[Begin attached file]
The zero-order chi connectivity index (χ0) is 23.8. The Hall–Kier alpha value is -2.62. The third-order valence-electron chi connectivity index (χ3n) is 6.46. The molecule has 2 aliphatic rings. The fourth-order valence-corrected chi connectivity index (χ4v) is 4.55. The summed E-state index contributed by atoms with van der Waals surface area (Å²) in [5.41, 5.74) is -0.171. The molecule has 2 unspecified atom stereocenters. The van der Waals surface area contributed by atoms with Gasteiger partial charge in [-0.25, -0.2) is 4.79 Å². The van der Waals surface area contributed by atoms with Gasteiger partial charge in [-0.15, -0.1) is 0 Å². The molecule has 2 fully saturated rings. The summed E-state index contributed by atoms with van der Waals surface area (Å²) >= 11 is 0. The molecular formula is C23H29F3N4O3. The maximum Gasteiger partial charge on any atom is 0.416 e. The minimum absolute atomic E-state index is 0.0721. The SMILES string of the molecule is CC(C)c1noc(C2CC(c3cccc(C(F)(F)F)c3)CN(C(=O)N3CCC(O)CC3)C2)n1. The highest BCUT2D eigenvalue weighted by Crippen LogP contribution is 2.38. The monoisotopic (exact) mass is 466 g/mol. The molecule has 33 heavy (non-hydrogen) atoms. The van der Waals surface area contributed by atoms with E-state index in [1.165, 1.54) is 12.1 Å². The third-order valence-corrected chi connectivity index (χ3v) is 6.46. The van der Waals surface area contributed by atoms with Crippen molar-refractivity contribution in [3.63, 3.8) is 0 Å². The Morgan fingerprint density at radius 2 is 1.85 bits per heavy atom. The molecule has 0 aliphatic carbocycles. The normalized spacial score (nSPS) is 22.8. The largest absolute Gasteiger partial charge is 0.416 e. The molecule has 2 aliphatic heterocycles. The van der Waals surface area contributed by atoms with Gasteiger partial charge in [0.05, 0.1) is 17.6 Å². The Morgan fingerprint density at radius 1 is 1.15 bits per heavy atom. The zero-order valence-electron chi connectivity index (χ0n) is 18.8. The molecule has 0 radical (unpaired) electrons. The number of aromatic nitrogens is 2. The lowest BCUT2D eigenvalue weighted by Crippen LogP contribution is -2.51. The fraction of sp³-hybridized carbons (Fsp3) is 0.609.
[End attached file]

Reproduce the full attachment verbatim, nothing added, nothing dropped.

The zero-order chi connectivity index (χ0) is 23.8. The Hall–Kier alpha value is -2.62. The third-order valence-electron chi connectivity index (χ3n) is 6.46. The molecule has 2 aliphatic rings. The fourth-order valence-corrected chi connectivity index (χ4v) is 4.55. The summed E-state index contributed by atoms with van der Waals surface area (Å²) in [5.41, 5.74) is -0.171. The molecule has 2 unspecified atom stereocenters. The van der Waals surface area contributed by atoms with Gasteiger partial charge in [-0.25, -0.2) is 4.79 Å². The van der Waals surface area contributed by atoms with Gasteiger partial charge in [-0.15, -0.1) is 0 Å². The molecule has 2 fully saturated rings. The summed E-state index contributed by atoms with van der Waals surface area (Å²) >= 11 is 0. The molecular formula is C23H29F3N4O3. The maximum Gasteiger partial charge on any atom is 0.416 e. The minimum absolute atomic E-state index is 0.0721. The SMILES string of the molecule is CC(C)c1noc(C2CC(c3cccc(C(F)(F)F)c3)CN(C(=O)N3CCC(O)CC3)C2)n1. The highest BCUT2D eigenvalue weighted by Crippen LogP contribution is 2.38. The monoisotopic (exact) mass is 466 g/mol. The molecule has 33 heavy (non-hydrogen) atoms. The van der Waals surface area contributed by atoms with E-state index in [1.165, 1.54) is 12.1 Å². The third-order valence-corrected chi connectivity index (χ3v) is 6.46. The van der Waals surface area contributed by atoms with Crippen molar-refractivity contribution in [3.63, 3.8) is 0 Å². The Morgan fingerprint density at radius 2 is 1.85 bits per heavy atom. The molecule has 0 aliphatic carbocycles. The normalized spacial score (nSPS) is 22.8. The largest absolute Gasteiger partial charge is 0.416 e. The molecule has 2 aliphatic heterocycles. The van der Waals surface area contributed by atoms with Gasteiger partial charge in [0.05, 0.1) is 17.6 Å². The Morgan fingerprint density at radius 1 is 1.15 bits per heavy atom. The zero-order valence-electron chi connectivity index (χ0n) is 18.8. The molecule has 0 radical (unpaired) electrons. The number of aromatic nitrogens is 2. The lowest BCUT2D eigenvalue weighted by Crippen LogP contribution is -2.51. The fraction of sp³-hybridized carbons (Fsp3) is 0.609.